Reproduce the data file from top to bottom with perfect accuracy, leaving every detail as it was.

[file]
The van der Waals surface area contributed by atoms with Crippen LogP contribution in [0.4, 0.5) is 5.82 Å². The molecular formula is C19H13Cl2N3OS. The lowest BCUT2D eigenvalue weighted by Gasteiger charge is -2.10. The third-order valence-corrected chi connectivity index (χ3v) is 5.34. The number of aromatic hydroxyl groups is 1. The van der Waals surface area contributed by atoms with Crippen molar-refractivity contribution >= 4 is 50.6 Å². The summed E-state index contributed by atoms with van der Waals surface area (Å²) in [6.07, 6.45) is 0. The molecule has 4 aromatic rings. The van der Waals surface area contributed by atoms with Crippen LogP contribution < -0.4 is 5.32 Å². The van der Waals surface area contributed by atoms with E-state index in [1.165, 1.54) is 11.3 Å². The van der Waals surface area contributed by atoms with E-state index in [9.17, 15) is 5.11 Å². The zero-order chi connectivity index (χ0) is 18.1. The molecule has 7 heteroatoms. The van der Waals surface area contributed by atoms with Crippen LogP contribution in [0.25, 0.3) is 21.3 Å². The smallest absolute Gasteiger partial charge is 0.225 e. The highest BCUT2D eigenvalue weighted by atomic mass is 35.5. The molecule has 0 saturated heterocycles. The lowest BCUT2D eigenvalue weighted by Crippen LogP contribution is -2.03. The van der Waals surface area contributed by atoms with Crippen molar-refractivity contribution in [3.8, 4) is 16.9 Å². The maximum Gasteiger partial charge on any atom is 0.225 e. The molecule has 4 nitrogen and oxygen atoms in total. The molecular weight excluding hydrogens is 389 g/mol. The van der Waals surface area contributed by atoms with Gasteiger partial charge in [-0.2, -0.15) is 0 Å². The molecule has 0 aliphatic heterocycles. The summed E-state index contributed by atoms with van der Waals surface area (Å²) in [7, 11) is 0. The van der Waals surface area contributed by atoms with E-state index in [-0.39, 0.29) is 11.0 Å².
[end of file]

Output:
The van der Waals surface area contributed by atoms with Crippen LogP contribution in [0.4, 0.5) is 5.82 Å². The molecular formula is C19H13Cl2N3OS. The lowest BCUT2D eigenvalue weighted by Gasteiger charge is -2.10. The third-order valence-corrected chi connectivity index (χ3v) is 5.34. The number of aromatic hydroxyl groups is 1. The van der Waals surface area contributed by atoms with Crippen molar-refractivity contribution >= 4 is 50.6 Å². The summed E-state index contributed by atoms with van der Waals surface area (Å²) in [6.07, 6.45) is 0. The molecule has 4 aromatic rings. The van der Waals surface area contributed by atoms with Crippen LogP contribution < -0.4 is 5.32 Å². The van der Waals surface area contributed by atoms with E-state index in [1.165, 1.54) is 11.3 Å². The van der Waals surface area contributed by atoms with E-state index in [9.17, 15) is 5.11 Å². The zero-order chi connectivity index (χ0) is 18.1. The molecule has 7 heteroatoms. The van der Waals surface area contributed by atoms with Crippen LogP contribution in [0.25, 0.3) is 21.3 Å². The smallest absolute Gasteiger partial charge is 0.225 e. The highest BCUT2D eigenvalue weighted by atomic mass is 35.5. The molecule has 0 saturated heterocycles. The lowest BCUT2D eigenvalue weighted by Crippen LogP contribution is -2.03. The van der Waals surface area contributed by atoms with Crippen molar-refractivity contribution in [3.8, 4) is 16.9 Å². The maximum Gasteiger partial charge on any atom is 0.225 e. The molecule has 4 nitrogen and oxygen atoms in total. The molecular weight excluding hydrogens is 389 g/mol. The van der Waals surface area contributed by atoms with Gasteiger partial charge in [-0.2, -0.15) is 0 Å². The molecule has 0 aliphatic heterocycles. The summed E-state index contributed by atoms with van der Waals surface area (Å²) in [7, 11) is 0. The van der Waals surface area contributed by atoms with E-state index in [-0.39, 0.29) is 11.0 Å².